But even those men who have been their ancestors were only animals, subject to disease and to corruption, and their prosperity was, for the most part, very unstable. But the father of his man was not mortal at all, and the sole author of his being was God. And he, being in a manner his image and likeness according to the dominant mind in the soul, though it was his duty to preserve that image free from all spot or blemish, following and imitating as far as was in his power the virtues of him who had created him, since the two opposite qualities of good and evil (what is honorable and what is disgraceful, what is true and what is false) were set before him for his choice and avoidance, deliberately chose what was false, and disgraceful, and evil, and despised what was good, and honorable, and true; for which conduct he was very fairly condemned to change an immortal for a mortal existence, being deprived of blessedness and happiness, and therefore he naturally was changed so as to descend into a laborious and miserable life. [Genesis 3:19.]

IV. But, however, let these men be set down as common rules and limits for all men, in order to prevent them from priding themselves on their noble birth, and so departing from and losing the rewards of excellence. But there are also other especial rules given to the Jews besides the common ones which are applicable to all mankind; for they are derived from the original founders of the nation, to whom the virtues of their ancestors were absolutely of no benefit at all, inasmuch as they were detected in blameable and guilty actions, and were convicted, if not by any other human being, at all events by their own consciences, which is the sole tribunal in the world which is never led away by any artifices of speech.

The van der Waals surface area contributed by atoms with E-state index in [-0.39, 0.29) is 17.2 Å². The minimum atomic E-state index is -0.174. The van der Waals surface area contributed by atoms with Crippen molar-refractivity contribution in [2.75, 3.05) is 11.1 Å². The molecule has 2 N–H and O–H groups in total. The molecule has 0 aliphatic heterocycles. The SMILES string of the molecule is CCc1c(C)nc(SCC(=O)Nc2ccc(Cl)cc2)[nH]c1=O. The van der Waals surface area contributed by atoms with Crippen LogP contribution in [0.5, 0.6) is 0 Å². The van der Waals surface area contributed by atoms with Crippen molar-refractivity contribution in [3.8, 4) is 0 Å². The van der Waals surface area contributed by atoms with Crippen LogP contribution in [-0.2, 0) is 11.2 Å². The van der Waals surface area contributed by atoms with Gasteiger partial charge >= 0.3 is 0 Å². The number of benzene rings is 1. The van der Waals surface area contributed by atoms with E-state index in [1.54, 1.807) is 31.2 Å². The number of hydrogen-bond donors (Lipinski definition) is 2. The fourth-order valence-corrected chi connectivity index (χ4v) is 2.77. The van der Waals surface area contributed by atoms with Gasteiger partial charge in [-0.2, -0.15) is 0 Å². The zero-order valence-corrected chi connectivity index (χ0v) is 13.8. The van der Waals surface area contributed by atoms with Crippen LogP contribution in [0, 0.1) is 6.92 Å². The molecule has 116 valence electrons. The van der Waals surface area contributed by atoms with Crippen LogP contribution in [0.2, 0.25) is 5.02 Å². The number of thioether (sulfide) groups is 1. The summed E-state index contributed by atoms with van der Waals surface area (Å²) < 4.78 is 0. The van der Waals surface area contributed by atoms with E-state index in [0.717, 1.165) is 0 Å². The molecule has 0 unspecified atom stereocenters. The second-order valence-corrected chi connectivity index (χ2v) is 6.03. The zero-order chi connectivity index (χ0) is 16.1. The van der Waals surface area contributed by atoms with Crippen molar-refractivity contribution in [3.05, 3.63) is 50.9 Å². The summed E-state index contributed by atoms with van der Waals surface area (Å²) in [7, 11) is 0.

The first man of them had a numerous family, inasmuch as he had children by three wives, not forming these connections for the sake of pleasure, but because of his hope of multiplying his race. But, of all his children, one alone was appointed to be the inheritor of his father's possessions; and all the rest, being disappointed of their reasonable hopes, and having failed to obtain any portion whatever of their father's wealth, departed to live in different countries, having been completely alienated from that celebrated nobility of birth.